At the end of the day, however, a lawsuit -- whether it is called an action or an application or a complaint -- is still a lawsuit. The volunteer directors of the affected corporations (in almost all cases) would be taking needless and inappropriate risks to treat a C.A.T. proceeding with anything less than their full and undivided attention.
It is also noted that, notwithstanding the blog comparison above -- and given the extreme largesse granted Applicants to electronically file hither and yon as the mood strikes -- a protracted C.A.T. case, even one perceived to be simple, can run up legal costs a heck of a lot faster than quick afternoon yak at the local Small Claims Court.
Did you hear the one about the condo owner's dog who jumped into his master's Tesla and accidentally switched on the self-driving feature? The poor creature ended up in a parking space assigned to another owner. Who was quite displeased.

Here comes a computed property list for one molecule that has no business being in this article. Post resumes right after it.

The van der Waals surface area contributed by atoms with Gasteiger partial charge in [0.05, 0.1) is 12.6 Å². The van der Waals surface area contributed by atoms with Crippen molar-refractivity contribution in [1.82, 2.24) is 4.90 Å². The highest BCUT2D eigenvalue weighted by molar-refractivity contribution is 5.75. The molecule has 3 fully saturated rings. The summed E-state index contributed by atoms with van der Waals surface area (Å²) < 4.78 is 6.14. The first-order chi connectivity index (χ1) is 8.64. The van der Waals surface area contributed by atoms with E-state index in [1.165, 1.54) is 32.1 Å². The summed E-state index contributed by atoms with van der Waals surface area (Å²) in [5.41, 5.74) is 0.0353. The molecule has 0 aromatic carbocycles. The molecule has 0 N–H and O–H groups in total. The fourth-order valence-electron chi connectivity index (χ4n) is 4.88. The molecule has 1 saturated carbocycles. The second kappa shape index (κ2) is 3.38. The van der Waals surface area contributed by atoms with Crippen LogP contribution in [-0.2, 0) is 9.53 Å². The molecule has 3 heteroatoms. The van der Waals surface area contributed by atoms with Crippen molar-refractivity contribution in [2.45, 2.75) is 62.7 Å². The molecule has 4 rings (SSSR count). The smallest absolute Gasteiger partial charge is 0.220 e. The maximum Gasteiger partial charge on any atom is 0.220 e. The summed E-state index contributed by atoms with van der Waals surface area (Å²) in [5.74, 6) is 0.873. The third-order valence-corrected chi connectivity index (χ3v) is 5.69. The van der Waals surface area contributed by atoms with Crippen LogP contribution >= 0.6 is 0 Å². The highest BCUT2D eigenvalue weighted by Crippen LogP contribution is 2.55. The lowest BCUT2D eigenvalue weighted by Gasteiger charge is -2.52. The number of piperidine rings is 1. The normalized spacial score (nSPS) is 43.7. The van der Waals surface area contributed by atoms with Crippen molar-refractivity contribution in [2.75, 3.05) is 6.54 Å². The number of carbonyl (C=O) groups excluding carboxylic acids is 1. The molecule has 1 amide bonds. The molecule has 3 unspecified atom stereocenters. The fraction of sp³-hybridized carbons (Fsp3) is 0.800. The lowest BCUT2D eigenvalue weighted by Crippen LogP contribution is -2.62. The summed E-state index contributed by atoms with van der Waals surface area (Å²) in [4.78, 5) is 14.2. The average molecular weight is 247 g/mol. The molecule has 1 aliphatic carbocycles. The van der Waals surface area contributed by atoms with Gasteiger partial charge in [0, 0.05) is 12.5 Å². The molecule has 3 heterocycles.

The appeal of the "teaching-aid" above lies not in the punchline - there is none - but in the elements of the tale. Cars, pets, and parking/storage areas -- plus chargebacks relating to these items -- this year demarked the first rollout of the extended jurisdiction of the C.A.T. Which means that, if a party tries to take these matters directly to a more senior forum without going to the C.A.T. first, the action will likely be rejected.
When all is said and done, however, the greatest criticism of the new process is that it unfairly and needlessly empowers those members of a condominium community -- referred to in the industry as "condo commandos" -- who have made it their life's purpose to be the biggest thorn in the side of their condo boards they can possibly be.